Strategic kicking just the way the Canes play
Kick at your peril. The Hurricanes outside backs haven't quite punched a sign into the turf outside their 22m line, but they may as well have during the opening half of the Super Rugby season.
A week after the Crusaders used a kicking barrage to wear down the Stormers, the respective boots of first-five Tom Taylor and second-five Dan Carter have become a focal point ahead of tomorrow night's match at Westpac Stadium.
The question isn't whether they will kick rather than how often they can afford to?
"Every team wants to put pressure on the opposition and that's done through kicking," Hurricanes fullback Andre Taylor said this week.
"If there's a bit of a game of force back going on then it's really the team that finds the weakness in the chase line that ends it."
A number of times this season the Hurricanes have been just that team. Taylor's scorching runs off wings Julian Savea in Auckland, and Cory Jane in Perth, are evidence of what happens if their opponents get things wrong.
"We like to put the ball in front of our forwards so they are going forward," Taylor said. "But our back three like to operate so that if there's something on we can have a crack. If we do, we do it at 100 per cent."
And the message hasn't been lost on the opposition coaches with statistics bearing out the fact that against the Hurricanes teams are nearly twice as reluctant to kick away possession.
Figures compiled by Ruckinggoodstats show that on average sides have kicked tactically from hand about once for every 44 seconds they have the ball.
Against the Hurricanes, that figure rises to one minute and two seconds, way above the next least kicked to team, not surprisingly the competition leading Chiefs at 52 seconds.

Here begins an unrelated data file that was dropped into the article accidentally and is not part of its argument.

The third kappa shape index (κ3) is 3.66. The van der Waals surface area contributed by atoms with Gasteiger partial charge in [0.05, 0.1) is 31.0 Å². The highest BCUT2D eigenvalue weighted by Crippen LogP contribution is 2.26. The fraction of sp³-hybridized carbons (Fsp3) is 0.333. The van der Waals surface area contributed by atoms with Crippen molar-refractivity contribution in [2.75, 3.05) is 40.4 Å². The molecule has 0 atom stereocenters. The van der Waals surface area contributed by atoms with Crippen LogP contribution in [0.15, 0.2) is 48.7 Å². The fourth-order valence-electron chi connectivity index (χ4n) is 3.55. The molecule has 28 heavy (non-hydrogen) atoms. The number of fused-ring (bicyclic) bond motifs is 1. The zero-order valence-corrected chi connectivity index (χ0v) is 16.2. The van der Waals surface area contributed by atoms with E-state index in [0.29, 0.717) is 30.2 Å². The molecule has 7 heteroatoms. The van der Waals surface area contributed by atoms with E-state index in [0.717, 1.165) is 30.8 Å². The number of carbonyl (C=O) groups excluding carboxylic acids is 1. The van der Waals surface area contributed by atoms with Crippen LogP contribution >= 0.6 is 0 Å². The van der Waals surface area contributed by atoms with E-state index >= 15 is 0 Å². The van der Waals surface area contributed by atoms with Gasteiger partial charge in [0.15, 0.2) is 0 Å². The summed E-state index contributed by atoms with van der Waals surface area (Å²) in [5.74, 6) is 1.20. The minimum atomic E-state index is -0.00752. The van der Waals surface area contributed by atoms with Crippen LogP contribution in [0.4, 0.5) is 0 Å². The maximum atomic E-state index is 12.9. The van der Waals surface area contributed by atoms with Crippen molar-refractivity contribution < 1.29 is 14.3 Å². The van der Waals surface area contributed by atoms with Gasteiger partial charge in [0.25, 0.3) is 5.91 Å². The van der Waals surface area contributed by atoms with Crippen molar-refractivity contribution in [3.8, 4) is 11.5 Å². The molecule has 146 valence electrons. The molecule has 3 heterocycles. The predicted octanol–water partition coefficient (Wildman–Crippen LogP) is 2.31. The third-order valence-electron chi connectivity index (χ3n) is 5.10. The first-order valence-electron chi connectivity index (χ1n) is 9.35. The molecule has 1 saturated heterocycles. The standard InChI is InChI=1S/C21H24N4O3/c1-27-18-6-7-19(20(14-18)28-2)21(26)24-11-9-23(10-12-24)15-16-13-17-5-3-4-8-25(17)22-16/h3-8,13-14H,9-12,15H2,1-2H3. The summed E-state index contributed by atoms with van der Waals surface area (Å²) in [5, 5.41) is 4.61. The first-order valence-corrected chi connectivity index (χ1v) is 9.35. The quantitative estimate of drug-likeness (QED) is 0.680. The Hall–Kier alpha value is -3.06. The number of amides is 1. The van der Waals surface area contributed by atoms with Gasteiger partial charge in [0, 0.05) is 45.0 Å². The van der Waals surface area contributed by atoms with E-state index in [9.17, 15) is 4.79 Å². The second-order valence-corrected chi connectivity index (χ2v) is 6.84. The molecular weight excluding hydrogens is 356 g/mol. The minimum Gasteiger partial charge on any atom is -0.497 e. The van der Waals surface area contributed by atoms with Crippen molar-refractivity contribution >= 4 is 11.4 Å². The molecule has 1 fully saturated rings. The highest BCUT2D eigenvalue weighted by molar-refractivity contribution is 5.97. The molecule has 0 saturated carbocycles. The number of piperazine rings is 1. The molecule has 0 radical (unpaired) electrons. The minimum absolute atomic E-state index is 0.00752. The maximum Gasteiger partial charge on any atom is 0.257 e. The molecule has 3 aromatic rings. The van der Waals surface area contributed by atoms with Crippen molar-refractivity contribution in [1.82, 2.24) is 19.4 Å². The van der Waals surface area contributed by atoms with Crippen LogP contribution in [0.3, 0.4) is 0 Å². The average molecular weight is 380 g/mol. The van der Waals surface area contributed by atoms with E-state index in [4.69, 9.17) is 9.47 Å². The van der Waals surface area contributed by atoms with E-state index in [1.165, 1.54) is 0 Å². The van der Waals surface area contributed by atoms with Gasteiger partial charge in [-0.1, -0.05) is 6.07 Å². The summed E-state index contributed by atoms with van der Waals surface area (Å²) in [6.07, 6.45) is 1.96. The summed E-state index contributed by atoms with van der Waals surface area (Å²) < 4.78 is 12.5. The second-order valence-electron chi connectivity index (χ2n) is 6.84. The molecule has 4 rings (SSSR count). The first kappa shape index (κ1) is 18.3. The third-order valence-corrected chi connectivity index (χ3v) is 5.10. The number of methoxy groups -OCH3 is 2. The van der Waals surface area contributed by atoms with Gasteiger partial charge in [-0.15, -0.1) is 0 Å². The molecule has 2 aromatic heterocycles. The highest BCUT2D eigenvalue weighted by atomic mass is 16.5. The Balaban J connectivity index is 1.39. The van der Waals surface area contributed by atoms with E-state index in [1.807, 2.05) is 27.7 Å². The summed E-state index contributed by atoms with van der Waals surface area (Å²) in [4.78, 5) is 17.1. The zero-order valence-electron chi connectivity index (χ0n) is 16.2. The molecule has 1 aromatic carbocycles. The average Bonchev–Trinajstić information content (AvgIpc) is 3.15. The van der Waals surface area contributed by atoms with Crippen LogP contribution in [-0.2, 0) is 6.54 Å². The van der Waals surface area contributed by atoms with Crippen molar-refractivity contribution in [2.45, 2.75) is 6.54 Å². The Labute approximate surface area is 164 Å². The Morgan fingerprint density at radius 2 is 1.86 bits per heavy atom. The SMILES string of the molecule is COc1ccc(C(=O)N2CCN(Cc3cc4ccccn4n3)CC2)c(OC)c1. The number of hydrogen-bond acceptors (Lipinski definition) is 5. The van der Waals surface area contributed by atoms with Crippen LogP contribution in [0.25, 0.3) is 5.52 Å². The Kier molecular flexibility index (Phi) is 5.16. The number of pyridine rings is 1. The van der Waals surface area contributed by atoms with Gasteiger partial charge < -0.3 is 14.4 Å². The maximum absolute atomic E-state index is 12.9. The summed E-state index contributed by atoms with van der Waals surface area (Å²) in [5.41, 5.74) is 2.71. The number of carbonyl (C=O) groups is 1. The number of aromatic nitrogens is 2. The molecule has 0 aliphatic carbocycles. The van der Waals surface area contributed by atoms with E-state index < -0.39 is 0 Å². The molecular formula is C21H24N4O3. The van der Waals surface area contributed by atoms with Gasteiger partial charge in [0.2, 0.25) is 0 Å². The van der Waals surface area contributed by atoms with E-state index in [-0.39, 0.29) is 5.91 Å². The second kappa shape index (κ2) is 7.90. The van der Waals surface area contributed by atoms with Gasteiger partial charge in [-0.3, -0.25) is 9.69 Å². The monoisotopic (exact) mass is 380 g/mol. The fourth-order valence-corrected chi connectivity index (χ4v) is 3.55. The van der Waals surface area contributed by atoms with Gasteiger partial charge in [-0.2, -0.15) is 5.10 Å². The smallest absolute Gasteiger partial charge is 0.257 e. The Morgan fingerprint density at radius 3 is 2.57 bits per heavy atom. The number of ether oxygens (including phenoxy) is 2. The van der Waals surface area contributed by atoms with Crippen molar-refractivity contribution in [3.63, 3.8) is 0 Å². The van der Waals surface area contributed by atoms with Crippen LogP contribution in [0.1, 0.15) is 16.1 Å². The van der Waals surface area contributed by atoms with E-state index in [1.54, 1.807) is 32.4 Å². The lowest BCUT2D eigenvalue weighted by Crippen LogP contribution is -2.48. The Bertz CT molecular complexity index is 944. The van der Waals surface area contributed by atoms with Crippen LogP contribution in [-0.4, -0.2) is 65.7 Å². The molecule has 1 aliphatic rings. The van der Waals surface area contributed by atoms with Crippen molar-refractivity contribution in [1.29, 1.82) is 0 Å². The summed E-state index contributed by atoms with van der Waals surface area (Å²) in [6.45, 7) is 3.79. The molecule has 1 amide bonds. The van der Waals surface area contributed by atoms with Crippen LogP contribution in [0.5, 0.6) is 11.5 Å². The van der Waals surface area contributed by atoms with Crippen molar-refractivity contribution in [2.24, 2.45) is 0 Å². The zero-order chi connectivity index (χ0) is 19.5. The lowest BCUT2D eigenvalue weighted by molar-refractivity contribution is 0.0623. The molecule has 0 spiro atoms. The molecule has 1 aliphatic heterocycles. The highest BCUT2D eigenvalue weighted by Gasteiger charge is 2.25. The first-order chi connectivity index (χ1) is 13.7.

In a nutshell, it's a complement to the threat sides see when they look at the names of Taylor, Savea and Jane on the team sheet.
What fans don't want to see is the aerial ping-pong that developed in Christchurch last week where there was a kick from hand for about every 20 seconds of possession, more than twice the average.
And there's a chance there'll be a bit of that tomorrow night with both teams above the average in terms of how often they kick.
Hurricanes first five-eighth Beauden Barrett echoed comments from Crusaders halfback Andy Ellis in saying territory has become a crucial part of the game this season.
"We've talked about the kicking strategy quite a bit already which is abnormal this early in the week," he said on Monday.
"But it's a pretty big focus for us. It's been brought up coming off the [Crusaders-Stormers] game on the weekend because there was so much kicking."
When he's not searching for open spaces, Barrett is trying to exploit perceived weaknesses.
"Some opposition wings are not flash under the high ball, those are the things you are looking for or also the fullbacks, positionally where they stand, if they're flat. There's lot of thought going into the kicking game. It's more a strategy these days ... we don't kick for the sake of it."
Part of what creates a kicking duel is when both teams have a good chase line, the Crusaders and Stormers being classic examples.
What makes for a good counter-attacking back is the one who identifies those moments in a game where someone is fatigued, or out of alignment with his team-mates.
"Some teams like to stay narrow and shut things down, some teams like to spread and leave no opportunities that way. It's about studying what they are doing with their chase lines," Taylor said before offering hope there is still room for flair amid the structured professional game.
The rule introduced to ensure all players in front of the kicker do not advance till they have been put onside has provided extra time for those with the vision and pace to exploit errors.
"In the past you would catch it and they would be right on you. Now you catch it and you have a bit of time to see what you can do. I think it's a positive. There's always opportunity."